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Livestock sector also hit by price volatilityLivestock sector also hit by price volatility

What the month of July may have in store for prices

Naomi Blohm

July 8, 2021

6 Min Read
By Darcy Sexson

Grain futures aren’t the only commodities to deal with the wild price action as of late. The livestock complex is also experiencing dramatic price swings. Hog futures and Class III milk futures took a price hit during the month of June while nearby live cattle futures held steady, with deferred cattle contracts showing modest gains. Now that the calendar has flipped to July, let’s take a look at current fundamentals and price outlook heading into third quarter.


The dairy markets have been in a downtrend recently with both Class III and Class IV futures trading lower.  Nearby Class III milk futures enjoyed $20 prices in early May, however slid down to the low $16 price range by late June. The catalyst for lower trade appears to be two-fold: lower cash cheese trade during the month of June and higher milk production.

To start off July, Class III milk futures continue to trade sideways to lower. Earlier news this week that cheese block were bid up 6.75c and barrels up 1c on 18 loads traded would normally have sent milk futures higher.  However, outside market pressure from a higher U.S. Dollar and sharply lower grain kept a lid on any rally potential.

Large milk production

The Milk Production for April (released in June) totaled 19.85 billion pounds, which was up an astounding 4.6% from the same month last year. Milk production per cow averaged 2,088 pounds, which was up 60 pounds per cow from the May 2020 total. Total milk cows on farms in the U.S. came in at 9.505 million head. This is 145,000 head more than the same month last year. Wisconsin and California, the two largest dairy producing states, both had production growth increases over 5% year over year. The next milk production report is slated for July 22.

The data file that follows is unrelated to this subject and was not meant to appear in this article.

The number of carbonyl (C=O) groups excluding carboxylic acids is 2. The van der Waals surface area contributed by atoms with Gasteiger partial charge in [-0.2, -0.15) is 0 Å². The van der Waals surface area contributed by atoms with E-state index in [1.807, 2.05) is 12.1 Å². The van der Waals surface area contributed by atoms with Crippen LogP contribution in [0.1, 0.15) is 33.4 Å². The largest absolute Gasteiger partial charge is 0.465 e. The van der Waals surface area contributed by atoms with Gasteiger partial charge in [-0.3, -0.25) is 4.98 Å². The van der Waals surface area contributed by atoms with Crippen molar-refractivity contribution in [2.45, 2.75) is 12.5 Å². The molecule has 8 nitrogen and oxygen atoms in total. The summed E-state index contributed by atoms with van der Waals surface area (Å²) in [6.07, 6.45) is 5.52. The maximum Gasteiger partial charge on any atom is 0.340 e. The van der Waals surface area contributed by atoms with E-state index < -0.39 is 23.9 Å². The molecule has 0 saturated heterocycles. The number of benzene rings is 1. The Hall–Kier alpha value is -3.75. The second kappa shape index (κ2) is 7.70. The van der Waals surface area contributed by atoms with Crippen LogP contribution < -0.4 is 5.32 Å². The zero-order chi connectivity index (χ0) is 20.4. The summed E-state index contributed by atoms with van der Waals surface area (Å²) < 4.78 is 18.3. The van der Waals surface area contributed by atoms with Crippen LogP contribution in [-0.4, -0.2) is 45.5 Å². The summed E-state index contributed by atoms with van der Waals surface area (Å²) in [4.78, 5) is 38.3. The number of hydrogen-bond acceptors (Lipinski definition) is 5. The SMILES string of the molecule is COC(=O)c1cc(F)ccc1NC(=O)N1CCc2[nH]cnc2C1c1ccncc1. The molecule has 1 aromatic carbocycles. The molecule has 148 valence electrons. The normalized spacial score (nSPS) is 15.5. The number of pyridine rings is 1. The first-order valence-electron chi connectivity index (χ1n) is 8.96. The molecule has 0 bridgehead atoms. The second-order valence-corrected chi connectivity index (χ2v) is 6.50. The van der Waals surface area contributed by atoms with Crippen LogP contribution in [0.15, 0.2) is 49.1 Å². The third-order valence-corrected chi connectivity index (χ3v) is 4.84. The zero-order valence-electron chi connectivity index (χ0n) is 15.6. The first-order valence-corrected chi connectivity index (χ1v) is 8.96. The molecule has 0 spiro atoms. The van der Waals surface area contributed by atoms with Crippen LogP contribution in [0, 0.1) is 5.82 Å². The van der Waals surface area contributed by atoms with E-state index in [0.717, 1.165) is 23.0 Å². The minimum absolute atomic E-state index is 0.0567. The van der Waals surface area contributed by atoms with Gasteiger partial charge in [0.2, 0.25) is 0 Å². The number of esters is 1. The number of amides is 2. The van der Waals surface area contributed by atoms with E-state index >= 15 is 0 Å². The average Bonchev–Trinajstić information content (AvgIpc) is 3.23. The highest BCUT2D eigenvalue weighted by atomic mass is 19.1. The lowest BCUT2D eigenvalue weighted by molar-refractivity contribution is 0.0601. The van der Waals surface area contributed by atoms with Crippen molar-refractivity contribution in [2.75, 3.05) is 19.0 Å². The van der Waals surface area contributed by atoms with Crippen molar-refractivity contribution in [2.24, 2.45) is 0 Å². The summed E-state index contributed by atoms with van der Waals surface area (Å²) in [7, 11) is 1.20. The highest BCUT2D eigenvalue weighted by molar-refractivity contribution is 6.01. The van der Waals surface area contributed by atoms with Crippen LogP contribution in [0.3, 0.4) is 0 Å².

Related:Making your marketing plan more bulletproof

Dairy exports

One bright note for the dairy complex is how strong dairy exports have been during 2021. United States dairy exports in April totaled 248,423 metric tons. This was up 52,113 metric tons from the previous April and broke the historical record for dairy exports in the month. Recent growth from a percentage basis has been led by butter, up 256% versus last year. All production growth across the board was strong with not a single product down year-over-year. The weakest growth came from non-fat powder, but still up 16% year-over-year.

Technically, the milk futures market remains heavily oversold and could be due for a bounce higher. Heading into third quarter, class III milk futures need some friendly news to reverse this downtrend. Production is extremely high, and that will likely keep prices in check. One good thing to note is that demand from schools will be back in late August as schools will likely be in session across the country, as the Covid-19 situation is resolving.